As competition increases, we don’t have time for threats and strikes
Most of the letters to date have supported Boeing in the contract fiasco with the Machinists union [“15 sites picked to make pitch for 777X, page one, Nov. 24].
I am one who faults both sides. Since the merger, Boeing has been increasingly hostile to unions in general and the Machinists in particular. The peremptory, take-it-or-leave-it manner in which It threw the latest “labor peace” contract on the table is an indicator of the loathing senior management has for this union. For the union’s part, its Christmas 2008 strike was both arrogant and foolish, and utterly unnecessary. It cemented a hostile confrontational animus toward management.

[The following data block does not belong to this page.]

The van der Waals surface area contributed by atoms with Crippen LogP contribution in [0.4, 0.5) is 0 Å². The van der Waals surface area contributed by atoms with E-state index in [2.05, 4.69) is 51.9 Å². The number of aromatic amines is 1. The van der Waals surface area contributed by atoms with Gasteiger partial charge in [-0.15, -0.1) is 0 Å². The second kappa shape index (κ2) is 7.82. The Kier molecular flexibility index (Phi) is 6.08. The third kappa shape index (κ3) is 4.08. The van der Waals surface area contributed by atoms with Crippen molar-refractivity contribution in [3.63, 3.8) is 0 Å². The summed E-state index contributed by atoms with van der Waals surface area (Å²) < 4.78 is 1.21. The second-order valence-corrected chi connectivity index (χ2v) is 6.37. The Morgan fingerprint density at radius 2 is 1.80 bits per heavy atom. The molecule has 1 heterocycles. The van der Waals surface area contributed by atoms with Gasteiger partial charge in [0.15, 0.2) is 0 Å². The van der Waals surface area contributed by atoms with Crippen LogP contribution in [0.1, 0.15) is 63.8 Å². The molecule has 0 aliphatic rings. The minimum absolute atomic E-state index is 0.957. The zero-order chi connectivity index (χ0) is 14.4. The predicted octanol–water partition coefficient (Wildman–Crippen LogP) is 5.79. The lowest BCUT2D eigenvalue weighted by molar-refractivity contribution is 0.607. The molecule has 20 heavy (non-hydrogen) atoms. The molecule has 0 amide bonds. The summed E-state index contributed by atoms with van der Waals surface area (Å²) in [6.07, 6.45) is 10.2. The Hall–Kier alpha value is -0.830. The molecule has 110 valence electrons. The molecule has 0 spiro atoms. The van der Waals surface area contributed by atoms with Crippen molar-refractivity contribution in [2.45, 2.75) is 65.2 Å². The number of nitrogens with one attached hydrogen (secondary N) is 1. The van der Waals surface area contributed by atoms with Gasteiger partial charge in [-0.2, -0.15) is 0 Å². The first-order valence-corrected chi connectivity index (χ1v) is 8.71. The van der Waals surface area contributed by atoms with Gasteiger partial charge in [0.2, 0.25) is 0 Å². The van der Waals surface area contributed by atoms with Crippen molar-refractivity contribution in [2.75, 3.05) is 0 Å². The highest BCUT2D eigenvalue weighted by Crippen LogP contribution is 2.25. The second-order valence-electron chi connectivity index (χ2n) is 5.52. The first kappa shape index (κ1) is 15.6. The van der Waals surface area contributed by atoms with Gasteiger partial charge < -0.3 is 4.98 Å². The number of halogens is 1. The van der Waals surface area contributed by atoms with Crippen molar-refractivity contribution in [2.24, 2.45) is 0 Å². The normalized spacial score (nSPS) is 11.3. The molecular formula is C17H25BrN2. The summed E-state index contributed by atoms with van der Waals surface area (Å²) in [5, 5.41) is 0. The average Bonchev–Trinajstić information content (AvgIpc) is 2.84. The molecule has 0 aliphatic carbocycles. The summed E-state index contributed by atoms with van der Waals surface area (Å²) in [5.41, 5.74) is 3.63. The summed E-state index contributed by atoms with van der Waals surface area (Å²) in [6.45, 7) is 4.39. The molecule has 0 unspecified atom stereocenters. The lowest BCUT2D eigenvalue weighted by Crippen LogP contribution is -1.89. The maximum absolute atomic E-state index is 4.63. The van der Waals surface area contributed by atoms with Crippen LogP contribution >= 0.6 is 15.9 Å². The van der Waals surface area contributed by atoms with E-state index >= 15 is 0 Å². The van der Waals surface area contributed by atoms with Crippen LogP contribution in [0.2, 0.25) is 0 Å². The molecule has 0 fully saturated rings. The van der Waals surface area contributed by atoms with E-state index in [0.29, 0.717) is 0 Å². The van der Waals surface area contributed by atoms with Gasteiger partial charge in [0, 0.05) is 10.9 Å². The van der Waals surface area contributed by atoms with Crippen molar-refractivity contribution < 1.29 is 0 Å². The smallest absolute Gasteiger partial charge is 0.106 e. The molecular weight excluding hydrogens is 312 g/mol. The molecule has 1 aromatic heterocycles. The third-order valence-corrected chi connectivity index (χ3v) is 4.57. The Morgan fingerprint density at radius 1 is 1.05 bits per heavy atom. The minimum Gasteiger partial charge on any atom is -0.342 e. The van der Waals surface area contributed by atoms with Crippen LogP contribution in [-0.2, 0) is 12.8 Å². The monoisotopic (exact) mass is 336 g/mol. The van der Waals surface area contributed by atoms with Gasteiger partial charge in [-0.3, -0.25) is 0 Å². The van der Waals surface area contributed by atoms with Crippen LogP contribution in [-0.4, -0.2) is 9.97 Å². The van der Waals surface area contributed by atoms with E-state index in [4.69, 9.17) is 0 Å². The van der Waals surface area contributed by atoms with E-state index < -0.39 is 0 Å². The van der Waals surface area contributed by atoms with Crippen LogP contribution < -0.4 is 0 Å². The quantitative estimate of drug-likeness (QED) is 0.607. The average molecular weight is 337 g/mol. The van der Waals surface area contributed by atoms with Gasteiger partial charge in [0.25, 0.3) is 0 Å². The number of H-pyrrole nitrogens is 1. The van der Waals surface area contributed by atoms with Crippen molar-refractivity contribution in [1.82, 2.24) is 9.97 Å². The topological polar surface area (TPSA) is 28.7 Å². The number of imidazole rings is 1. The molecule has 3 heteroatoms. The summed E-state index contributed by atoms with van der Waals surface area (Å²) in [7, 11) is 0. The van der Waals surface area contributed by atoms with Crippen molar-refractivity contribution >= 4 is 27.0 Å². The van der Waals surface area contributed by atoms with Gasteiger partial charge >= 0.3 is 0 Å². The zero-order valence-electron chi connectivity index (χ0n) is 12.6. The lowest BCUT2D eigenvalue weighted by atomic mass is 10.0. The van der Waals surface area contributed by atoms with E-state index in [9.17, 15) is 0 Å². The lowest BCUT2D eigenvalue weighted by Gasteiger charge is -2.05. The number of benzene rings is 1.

Several letters have pointed out that Machinists are simple riveters and are delusional if they expect such high wages. I wonder if these same people are conscious of those rivets when they travel in aircraft that have over 10,000 takeoff and landing cycles? Management seems to ignore the long history of these “riveters” solving serious production problems unanticipated during aircraft design phases, a history these workers are rightfully proud of. Air-industry analysts have stated that a negotiated compromise contract would add little to the overall cost of the new 777X, provided of course that it was built here.
Both sides need to come out from behind their fortress walls and start talking. Boeing faces increased competition, and not just from Airbus. A race to the bottom for labor cost is not the way to meet these threats, nor are periodic strikes just to make a point.
— Paul Gutowski, Seattle